Outside the "HIV"/AIDS context, there are no conditions under which it has been shown that infants are better off with infant formula. The same conclusion applies to the "HIV"/AIDS context. There is as yet no clear published scientific evidence that infants of mothers who are considered to be "HIV"-positive would be better off if they were not breastfed. There has been a great deal of inference and surmise suggesting this conclusion, but until now there is no hard evidence to support it. The claim that properties said to be part of "HIV", the alleged virus suggested to cause AIDS can be transmitted via breast-milk should not determine the feeding decision.

Still, the "HIV"-establishment increasingly challenges breast-feeding in the context of AIDS. Supported by the artificial baby food industry, they ignore the following facts:
It has been well documented that the properties attributed to "HIV" can be caused by other conditions (including pregnancy). No test can detect "HIV" without proper prior isolation of the suggested cause of AIDS. This has astonishingly not been established up-to-date. This fact is even acknowledged by early AIDS-virus proponent Prof. Luc Montagnier. Hence, all currently used falsely called "HIV-tests" are useless in determine infection with "HIV", the alleged virus suggested to cause AIDS. A fact even acknowledged by the test manufacturers.

Guidelines for infant feeding should be based on the human right to adequate nutrition, established in the Universal Declaration of Human Rights, the International Covenant on Economic, Social and Cultural Rights, the Convention on the Rights of the Child, and other international agreements. Application of the basic principles of nutrition rights in relation to HIV/AIDS implies that (1) parents have not only a need but also a right to be well informed, and (2) they have a right to good information not only about breastfeeding but also about a broad range of alternative feeding methods. The right of informed choice implies a right to encompassing and unbiased information.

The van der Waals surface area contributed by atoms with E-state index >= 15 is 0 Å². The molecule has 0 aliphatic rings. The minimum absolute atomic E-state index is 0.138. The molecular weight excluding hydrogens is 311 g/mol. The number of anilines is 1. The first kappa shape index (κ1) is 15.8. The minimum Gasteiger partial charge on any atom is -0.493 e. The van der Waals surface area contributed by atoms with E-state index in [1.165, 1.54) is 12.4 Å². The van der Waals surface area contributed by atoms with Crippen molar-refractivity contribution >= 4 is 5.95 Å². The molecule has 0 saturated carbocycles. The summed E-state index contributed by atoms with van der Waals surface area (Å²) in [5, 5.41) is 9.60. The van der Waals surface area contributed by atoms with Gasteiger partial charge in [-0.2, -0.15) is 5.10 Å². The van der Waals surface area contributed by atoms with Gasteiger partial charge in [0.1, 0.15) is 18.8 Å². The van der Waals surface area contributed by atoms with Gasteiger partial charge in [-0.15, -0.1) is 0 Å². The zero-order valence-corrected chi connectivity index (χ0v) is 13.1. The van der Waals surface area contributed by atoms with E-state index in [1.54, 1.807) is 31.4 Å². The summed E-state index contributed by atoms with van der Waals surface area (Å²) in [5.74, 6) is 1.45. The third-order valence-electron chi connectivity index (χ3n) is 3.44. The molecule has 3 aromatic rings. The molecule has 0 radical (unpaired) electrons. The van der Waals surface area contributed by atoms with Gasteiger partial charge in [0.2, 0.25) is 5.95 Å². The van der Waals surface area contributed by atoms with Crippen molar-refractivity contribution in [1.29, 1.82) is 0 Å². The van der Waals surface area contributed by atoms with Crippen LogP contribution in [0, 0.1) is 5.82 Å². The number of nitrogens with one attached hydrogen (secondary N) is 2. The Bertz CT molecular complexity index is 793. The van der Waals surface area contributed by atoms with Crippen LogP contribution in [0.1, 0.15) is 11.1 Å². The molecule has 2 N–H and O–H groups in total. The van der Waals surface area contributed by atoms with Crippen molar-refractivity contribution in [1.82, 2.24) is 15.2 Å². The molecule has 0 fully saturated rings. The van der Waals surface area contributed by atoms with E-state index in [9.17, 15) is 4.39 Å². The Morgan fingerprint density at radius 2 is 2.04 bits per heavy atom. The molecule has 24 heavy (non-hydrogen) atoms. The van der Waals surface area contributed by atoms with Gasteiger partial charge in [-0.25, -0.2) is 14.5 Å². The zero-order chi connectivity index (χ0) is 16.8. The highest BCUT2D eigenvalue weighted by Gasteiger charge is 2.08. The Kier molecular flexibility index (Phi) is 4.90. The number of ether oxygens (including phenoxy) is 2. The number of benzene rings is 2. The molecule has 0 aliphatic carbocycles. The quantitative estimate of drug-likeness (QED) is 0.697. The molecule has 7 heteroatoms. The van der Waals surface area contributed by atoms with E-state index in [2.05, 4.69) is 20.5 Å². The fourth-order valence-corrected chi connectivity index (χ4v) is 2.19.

Principles regarding the human rights of infants with regard to nutrition apply with equal effect in the context of "HIV"/AIDS; they are not to be suspended. This means, for example, that even "HIV"-positive mothers have a right to breastfeed. If any government were to prohibit "HIV"-positive mothers from breastfeeding, that would violate their human rights, and also violate their infants' human rights.

In June 1998 UNAIDS announced New Initiatives to Reduce HIV Transmission from Mother-to-Child in Low-Income Countries. Regarding feeding it states: (...) WHO, UNICEF and the UNAIDS Secretariat will continue to protect, promote and support breastfeeding as the best feeding method for infants whose mothers are HIV-negative or do not know their HIV status. (...)

Given the fact that "HIV" has not been properly isolated and, hence, we cannot be sure of anybody really is "infected" with "HIV" the alleged virus suggested to cause AIDS. It follows - as recommended by many experts - ALL babies should be exclusively breast-fed at least for the first six month of their lives.

We ask the United Nations to proof that the underlying science on breast-feeding and AIDS holds scrutiny and we request measures to ensure emplacement of International Code of Marketing of Breast-Milk Substitutes is not violated in the context of AIDS.

A report used for this statement on the issue of Nutritional Rights in AIDS by Prof. George Kent, Scientific Advisor of IFAS can be obtained at:

For further information contact: IFAS, Elisabethenstrasse 51, PF 486, 3000 Bern 22, Switzerland, Phone: +41 31 332 3531, Fax: +41 31 348 1636